Indian Premier League and Sony India have been the best companions during a glorious, path-breaking 10-year journey for cricket’s biggest commercial property. The unprecedented values Sony offered for the broadcast rights of a ‘domestic tournament’ ten years ago were ambitious, challenging to the extent of “unrealistic”. The Sony sales team, driven by Mr Rohit Gupta, surpassed all targets year by year as the bar kept rising with each passing season.
Ten years down the line, Sony is faced with their biggest ever IPL challenge. To retain the property that has become synonymous with Brand Sony’s growth in India. In a candid talk with InsideSport.co, Mr Gupta, President, Sony Entertainment Television, revisited the Sony-IPL journey and shared the importance of the IPL for the broadcaster. Here are the excerpts:
InsideSport: Sony acquired the Indian Premier League media rights in 2008 when the other ‘sportscasters’ were giving it a cold shoulder to the league. Where did Sony get that faith from to commit an unprecedented Rs 8,200 crore for a ‘tournament’?
Rohit Gupta: The team had evaluated the product. It was a well-calculated move and we were confident about its success. Sony has been into cricket broadcast before that. IPL could be described as a tournament then. But there were factors to establish IPL as a grand property. BCCI had grand plans around IPL. There was a drop in the viewership of long formats of cricket. IPL offered a quick three and half hour entertainment. All Indian stars and world’s best talent were there to participate. There was no doubt in our minds. We were always confident about IPL.
IS: It needed a big commitment from you as someone who was directly entrusted with the task of generating the revenues for this big project. What gave you the confidence of committing to such unprecedented targets?
RG: It was a team effort. We had a road map and we were confident about it. We were to meet these targets over the years. We knew as the project would grow, market will have better acceptance. We were always convinced about what we were committing.
IS: What was the market reaction for the first time. What was your first pitch to the clients?
RG: Our goals for the first season were realistic. Our strategy was to approach limited but good brands. We went to them with certain commitments. We provided exclusivity to our clients. They were posing faith in our property. We had to ensure that their rights are protected that the product would grow to create a demand in the market. We had only seven brands in the first season of IPL. Vodafone, Godrej, Hyundai and Coca-Cola were among the brands.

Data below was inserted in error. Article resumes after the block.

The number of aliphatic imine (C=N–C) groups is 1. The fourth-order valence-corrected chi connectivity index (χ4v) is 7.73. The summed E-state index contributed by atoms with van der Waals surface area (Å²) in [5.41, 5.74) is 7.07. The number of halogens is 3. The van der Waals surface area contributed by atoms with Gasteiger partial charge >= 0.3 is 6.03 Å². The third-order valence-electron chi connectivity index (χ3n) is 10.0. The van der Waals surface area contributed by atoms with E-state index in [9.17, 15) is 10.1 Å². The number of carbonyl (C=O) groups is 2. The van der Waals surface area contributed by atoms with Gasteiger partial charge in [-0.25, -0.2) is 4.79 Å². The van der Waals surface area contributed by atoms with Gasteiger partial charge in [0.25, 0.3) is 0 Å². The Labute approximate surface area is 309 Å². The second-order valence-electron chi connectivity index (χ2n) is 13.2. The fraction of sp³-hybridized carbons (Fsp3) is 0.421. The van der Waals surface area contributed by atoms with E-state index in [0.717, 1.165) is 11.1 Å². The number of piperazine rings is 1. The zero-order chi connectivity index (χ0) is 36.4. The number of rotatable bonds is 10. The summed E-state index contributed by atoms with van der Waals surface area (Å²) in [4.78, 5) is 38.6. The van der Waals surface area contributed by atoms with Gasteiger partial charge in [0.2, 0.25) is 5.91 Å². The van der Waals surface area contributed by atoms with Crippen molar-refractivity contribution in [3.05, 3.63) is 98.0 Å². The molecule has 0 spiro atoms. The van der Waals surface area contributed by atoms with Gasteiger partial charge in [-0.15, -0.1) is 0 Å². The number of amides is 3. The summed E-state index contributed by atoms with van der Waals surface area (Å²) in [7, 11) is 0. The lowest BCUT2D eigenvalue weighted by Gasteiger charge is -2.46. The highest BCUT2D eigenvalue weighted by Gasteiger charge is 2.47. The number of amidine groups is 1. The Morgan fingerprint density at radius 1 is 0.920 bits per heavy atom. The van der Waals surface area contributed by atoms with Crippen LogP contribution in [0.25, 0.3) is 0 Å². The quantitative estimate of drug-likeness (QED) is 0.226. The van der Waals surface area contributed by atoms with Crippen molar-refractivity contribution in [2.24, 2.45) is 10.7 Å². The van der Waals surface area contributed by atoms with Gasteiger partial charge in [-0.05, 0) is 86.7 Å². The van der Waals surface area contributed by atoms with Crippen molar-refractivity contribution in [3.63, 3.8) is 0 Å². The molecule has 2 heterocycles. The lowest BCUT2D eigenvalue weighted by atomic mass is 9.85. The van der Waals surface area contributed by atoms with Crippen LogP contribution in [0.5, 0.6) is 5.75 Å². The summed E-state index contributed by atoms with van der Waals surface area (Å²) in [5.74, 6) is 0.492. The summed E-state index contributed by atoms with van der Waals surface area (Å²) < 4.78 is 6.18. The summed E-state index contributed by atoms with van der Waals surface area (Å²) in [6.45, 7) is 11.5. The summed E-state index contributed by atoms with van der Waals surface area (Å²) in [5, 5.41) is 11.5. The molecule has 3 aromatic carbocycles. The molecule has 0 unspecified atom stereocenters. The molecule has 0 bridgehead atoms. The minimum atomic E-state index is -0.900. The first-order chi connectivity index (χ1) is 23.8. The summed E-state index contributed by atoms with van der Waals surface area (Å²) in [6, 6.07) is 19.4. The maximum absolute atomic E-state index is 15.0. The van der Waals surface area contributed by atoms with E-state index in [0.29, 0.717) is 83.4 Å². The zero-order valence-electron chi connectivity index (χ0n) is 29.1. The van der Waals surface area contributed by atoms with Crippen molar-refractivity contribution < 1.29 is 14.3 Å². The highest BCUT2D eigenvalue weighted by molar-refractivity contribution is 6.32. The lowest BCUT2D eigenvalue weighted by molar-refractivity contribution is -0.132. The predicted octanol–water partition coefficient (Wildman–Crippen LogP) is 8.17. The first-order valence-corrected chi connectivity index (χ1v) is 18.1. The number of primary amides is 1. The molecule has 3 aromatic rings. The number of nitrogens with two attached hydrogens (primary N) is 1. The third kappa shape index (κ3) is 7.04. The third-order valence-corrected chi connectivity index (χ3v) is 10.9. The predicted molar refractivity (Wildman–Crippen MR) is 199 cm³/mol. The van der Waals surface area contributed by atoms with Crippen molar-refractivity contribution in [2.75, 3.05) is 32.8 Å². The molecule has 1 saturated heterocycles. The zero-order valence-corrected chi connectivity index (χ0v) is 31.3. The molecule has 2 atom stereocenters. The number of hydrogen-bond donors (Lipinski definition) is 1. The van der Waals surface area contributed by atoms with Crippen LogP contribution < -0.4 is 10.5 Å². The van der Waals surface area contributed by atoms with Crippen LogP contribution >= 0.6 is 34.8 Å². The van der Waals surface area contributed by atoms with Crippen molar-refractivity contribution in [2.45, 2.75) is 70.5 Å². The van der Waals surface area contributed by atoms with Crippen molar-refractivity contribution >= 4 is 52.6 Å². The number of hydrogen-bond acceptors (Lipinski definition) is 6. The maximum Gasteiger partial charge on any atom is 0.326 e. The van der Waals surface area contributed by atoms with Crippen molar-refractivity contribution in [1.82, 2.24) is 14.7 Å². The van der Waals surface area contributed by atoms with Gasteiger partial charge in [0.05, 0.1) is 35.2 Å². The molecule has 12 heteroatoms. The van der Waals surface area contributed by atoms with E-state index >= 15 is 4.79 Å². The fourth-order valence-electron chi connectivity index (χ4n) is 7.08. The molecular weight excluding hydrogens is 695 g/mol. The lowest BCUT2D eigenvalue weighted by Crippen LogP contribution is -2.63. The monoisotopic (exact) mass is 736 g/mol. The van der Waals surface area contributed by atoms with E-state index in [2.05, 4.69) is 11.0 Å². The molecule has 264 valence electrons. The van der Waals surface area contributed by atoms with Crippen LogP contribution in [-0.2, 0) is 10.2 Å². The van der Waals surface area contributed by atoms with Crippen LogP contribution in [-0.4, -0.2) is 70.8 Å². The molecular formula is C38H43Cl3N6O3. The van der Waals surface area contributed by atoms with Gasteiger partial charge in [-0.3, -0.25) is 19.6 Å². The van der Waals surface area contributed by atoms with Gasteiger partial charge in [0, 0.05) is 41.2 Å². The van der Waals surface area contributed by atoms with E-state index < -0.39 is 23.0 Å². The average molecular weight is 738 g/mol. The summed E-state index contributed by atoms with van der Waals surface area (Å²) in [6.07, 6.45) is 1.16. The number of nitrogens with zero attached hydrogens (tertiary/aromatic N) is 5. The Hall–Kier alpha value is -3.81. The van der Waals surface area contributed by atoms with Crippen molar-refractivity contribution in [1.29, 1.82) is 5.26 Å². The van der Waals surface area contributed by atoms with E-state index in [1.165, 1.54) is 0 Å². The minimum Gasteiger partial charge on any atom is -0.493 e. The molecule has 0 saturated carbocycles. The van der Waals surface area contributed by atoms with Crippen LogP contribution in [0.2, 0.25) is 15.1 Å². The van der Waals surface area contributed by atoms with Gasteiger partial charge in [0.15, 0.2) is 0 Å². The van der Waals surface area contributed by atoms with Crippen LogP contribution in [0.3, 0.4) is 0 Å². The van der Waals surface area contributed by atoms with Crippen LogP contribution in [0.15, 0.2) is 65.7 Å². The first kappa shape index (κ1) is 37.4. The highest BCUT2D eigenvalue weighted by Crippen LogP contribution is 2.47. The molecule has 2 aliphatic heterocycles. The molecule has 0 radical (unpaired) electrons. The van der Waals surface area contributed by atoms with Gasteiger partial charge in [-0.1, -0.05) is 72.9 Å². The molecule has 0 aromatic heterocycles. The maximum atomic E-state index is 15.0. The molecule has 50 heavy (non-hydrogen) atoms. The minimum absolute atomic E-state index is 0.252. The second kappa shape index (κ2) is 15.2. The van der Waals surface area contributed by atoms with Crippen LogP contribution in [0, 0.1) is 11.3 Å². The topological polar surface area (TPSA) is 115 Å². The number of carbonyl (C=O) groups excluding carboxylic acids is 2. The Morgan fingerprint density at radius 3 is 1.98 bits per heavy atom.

IS: IPL sales grew from Rs 300 crore in 2008 to Rs 1,430 in 2017 over the 10 years. There were new challenges every year. How did you gear up for these challenges? How was this journey?
RG: This was an extremely fruitful journey. As I said, our goals were always realistic. It was a team work and we were always successful in meeting our goals. It was Team Sony’s effort. Everyone had a defined role. There was aggressive marketing, programming and campaigns. There was a consistent growth in revenues except for one season. It was season seven, 2014 was the (general) election year in India. Global economy was dealing with a slowdown. These factors did affect us. That was the only time when IPL revenues declined in comparison to the previous year. Otherwise, there has been a steady rise in our goals and sales.
IS: IPL has played a key role in strengthening your distribution. How much did IPL contribute to Sony’s affiliate sales?
RG: Yes. It did. IPL’s contribution was tremendous. From the beginning we had faith in IPL. This is our prime property, which drives many growth factors.
IS: For the past few years you have been exceeding your IPL sales targets. How did this happens? Please take us through that.
RG: IPL is the biggest property. Across all genres. IPL viewership has grown consistently over the years. The reach is unprecedented. You must have seen new advertising categories coming up. Brands want consistency. IPL is a part of marketing calendar for brands. There is a six month process for IPL sales.
IS: Can you please share a wall park percentile figure on what will be ROI on your year to year IPL investments?
RG: I am sorry. Sony has a policy. We do not divulge commercial numbers.
IS: Isn’t it unfair that the broadcaster that created IPL as a brand is denied its contractual right for “first right of refusal” to renew contract and you are being subjected to the bid process?
RG: I have no comment to make on this. We are working on the bid to retain IPL rights.
IS: Sony also used IPL as marketing tool to promote its other properties like Fifa, movies, etc. This worked really well for you to establish Sony’s other platforms?
RG: Yes. Sony has benefited from IPL in all aspects. Marketing is one of these. Results from marketing through IPL were very good.
IS: At this stage how crucial is it for Sony to retain IPL rights? How big can be the setback in a worst case scenario?
RG: These rights are very crucial for us. We are going all out to retain our rights. There is no negativity on our minds. The entire team is focused on the bid process. We are confident of retaining IPL at Sony.
IPL 10 has topped each chart that can be a parameter to gauge the success of a sporting property – from TV broadcast and digital platforms. BCCI will be seeking a combined bid for all IPL media rights (TV broadcast and digital) for a five-year cycle. The BCCI last year had floated tenders inviting bids for 10 years of TV broadcast and five years of digital rights. Tremendous competition to acquire this hot property, coupled with viewership and revenue growth, penetration into new markets and better broadcast spectrum to boost digital market, is likely to see between 200% and 300% jump in the IPL media rights values.